Funeral Home

You got your Psycho homage in my peanut butter!
William Fruet
Kay Hawtrey, Lesleh Donaldson, Barry Morse, Dean Garbett
The Setup: 
Girl goes to help Grandma turn her funeral home into a resort. People get killed.

So it’s one of those nights where there’s nothing from Netflix and I’m hankering for a hunk'a serious cheese. It is in these situations that the 50 Chilling Classics boxed set—seriously the best deal in entertainment—comes through with flying colors. When I first bought the set I made a quickie index of all the films’ IMDb rating and what they’re generally about, and my note for this one was “has fans,” which was enough to push me over the edge.

So it is of course the late 70s, period of great artistic flourishing, and this girl Heather is dropped off by a bus in the middle of nowhere. She starts walking when no one appears to pick her up, and is menaced by a black cat on a bridge before getting picked up by local hunk Rick, who takes her to Grandma’s house. This clearly hails from a period in history when it was okay to ride with strangers.

Grandma is Mrs. Chalmers, whose husband “disappeared into thin air,” and who now seeks to turn her enormous former funeral home into a sort of resort getaway, and Heather is here to help. Grandma is a big older woman who favors flannel shirts, and has somewhat of a puritanical streak. Also on hand in local simpleton Billy.

So this farmer finds a car buried in a haystack on his property, and has a funny scene with the local cop, trying to lay claim to the vehicle. The car belonged to this salesman passing through, who mysteriously vanished. And Heather, who has been forbidden to ever go in the basement, pops down into the basement, where she hears Grandma talking to... someone.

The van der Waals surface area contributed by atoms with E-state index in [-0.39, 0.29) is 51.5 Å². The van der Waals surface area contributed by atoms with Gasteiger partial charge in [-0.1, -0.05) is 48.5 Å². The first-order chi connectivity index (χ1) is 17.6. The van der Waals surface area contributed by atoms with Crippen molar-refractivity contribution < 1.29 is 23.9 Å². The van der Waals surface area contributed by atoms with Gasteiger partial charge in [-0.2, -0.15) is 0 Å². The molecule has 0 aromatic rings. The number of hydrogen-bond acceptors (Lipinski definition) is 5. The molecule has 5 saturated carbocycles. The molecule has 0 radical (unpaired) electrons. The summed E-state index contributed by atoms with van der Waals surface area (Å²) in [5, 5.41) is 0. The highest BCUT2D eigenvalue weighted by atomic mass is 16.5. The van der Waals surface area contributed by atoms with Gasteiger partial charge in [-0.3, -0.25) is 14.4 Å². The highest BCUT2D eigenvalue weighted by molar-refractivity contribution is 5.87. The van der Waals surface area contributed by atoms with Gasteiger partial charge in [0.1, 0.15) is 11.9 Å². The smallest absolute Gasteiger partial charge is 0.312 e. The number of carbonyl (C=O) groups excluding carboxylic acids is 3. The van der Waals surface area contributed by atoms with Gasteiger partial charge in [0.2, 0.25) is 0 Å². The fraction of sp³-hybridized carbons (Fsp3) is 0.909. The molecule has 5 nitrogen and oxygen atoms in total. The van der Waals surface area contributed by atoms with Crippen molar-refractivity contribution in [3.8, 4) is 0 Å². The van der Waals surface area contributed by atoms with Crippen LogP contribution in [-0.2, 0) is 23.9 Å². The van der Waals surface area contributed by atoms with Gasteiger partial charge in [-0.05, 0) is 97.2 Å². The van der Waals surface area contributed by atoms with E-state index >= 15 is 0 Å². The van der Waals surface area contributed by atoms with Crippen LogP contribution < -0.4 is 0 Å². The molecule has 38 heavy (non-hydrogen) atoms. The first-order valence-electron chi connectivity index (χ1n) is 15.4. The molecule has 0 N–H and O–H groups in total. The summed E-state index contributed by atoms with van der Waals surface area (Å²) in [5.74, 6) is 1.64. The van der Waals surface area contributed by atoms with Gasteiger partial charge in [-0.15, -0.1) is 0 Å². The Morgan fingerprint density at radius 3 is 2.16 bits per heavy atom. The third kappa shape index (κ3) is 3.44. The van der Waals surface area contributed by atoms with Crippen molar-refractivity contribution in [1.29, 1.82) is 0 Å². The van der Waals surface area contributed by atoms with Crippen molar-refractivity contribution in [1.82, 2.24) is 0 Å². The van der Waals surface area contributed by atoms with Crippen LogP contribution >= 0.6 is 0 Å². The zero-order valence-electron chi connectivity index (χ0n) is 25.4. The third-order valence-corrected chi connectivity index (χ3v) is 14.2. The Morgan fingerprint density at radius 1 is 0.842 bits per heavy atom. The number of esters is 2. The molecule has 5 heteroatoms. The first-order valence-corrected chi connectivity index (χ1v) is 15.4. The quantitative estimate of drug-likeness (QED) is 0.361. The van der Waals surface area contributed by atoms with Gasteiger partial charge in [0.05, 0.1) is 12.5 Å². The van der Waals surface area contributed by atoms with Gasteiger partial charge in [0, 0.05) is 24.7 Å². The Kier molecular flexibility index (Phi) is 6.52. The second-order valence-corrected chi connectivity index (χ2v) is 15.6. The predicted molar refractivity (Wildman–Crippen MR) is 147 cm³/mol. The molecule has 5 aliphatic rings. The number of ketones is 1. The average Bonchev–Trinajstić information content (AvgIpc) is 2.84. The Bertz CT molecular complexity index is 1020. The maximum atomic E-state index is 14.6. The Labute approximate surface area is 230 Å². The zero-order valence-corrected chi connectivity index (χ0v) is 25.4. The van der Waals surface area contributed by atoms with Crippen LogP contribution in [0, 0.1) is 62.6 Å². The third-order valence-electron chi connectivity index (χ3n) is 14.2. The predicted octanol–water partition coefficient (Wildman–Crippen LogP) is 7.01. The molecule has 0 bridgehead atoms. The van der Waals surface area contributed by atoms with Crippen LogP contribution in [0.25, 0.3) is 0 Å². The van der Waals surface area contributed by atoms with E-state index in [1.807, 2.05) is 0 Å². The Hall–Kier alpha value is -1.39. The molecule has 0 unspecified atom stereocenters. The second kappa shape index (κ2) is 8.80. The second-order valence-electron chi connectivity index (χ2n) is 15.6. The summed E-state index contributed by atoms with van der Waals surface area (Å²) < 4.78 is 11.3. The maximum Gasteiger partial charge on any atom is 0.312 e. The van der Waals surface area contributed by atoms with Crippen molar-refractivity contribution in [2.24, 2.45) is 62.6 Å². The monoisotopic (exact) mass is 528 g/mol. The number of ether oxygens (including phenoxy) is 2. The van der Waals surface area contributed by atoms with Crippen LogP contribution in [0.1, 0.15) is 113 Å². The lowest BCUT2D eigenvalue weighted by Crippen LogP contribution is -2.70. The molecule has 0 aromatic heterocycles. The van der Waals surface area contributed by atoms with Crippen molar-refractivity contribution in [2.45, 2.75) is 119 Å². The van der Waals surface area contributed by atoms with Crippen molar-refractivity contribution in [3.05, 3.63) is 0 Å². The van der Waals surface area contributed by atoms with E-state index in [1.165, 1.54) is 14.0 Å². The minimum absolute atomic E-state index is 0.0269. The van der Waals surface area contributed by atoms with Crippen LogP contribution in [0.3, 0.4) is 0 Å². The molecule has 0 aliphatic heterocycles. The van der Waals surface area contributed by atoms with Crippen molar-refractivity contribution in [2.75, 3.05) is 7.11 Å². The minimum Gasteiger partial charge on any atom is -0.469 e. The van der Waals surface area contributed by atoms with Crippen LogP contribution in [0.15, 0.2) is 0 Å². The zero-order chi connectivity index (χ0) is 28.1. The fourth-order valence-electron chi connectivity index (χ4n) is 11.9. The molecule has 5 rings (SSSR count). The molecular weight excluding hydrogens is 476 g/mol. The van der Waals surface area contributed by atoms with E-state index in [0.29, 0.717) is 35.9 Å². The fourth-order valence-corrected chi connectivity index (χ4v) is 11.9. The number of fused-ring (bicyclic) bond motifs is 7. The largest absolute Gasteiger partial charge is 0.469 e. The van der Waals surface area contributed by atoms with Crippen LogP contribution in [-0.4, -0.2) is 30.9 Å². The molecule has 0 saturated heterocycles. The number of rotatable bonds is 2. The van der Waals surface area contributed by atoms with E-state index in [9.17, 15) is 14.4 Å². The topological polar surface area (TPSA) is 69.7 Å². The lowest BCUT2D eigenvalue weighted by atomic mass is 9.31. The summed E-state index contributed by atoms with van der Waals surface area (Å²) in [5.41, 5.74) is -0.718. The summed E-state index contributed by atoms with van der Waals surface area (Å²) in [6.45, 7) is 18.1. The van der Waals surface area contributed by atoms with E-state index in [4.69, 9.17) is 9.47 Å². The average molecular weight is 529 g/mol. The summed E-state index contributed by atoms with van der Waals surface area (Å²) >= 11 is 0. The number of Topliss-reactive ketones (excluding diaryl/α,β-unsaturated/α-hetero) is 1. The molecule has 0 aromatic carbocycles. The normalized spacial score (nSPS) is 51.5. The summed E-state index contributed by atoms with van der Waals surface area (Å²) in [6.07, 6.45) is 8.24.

I guess the house didn’t need all that much fixing up, because they’re ready to accept their first guests, Mr. Browning and his female friend, who is permanently peeved and not at all thrilled with their rural accommodations. He’s a mustachoied sleazebag salesman and it turns out she’s his mistress. The mistress slings snot at anyone who comes within range, and then there’s a funny bit of character comedy when this old biddy comes over, parks right behind the cop, here just to ask a few questions about the missing salesman [who stayed at the house], acknowledges that he can’t get his car out, then just walks off. Inside, Grandma has prepared a table full of fake flowers, causing the mistress to squeal with delight, exclaiming “I just love wearing flowers in my hair!” No, I mean she REALLY loves wearing flowers in her hair. Then this other family with kids arrives to stay in the house, and by this time you’re like “WHY would anyone plan a special vacation at this house sitting in the middle of a field?" I mean, there is NOTHING around—it’s like plannng a vacation at some boarding house in the middle of the plains of Iowa. Well, I guess some people really appreciate the simple pleasures.

So during the day the mistress suns herself, then makes aggressive sultry come-ons to simpleton Billy, even getting him to admit that he wants to lay his differently-abled love on her, before laughing at him and taking off. Mrs. Chalmers has made it quite clear that she does not want the Brownings' immoral behavior taking place under her roof, but they tell her to go screw herself and go out on the town [there is, apparently, a town within 50 miles], where they cause a crazy nightclub brawl. They go park on the precipice of the local swimming gulch, where a car sudddnly appears and shoves them into the drink. They really dumped a real car into this gulch, and it’s kind of awesome the way it sinks in the water and just fades from view.

So Heather has started dating Rick, so soon reveals himself to be a total fucking asshole whom she should drop immediately, and her normal dating behavior brings down the scorn of hyper-prude Grandma. Rick tells Heather a thing or two about Grandpa [with flashbacks]: that when Rick was little, Grandpa found them snooping around his house and locked the kids the in the basement with the corpses. He also tells her that her Grandpa didn’t just disappear—he ran off with a woman he was having an affair with, the revelation of which causes Heather to freak!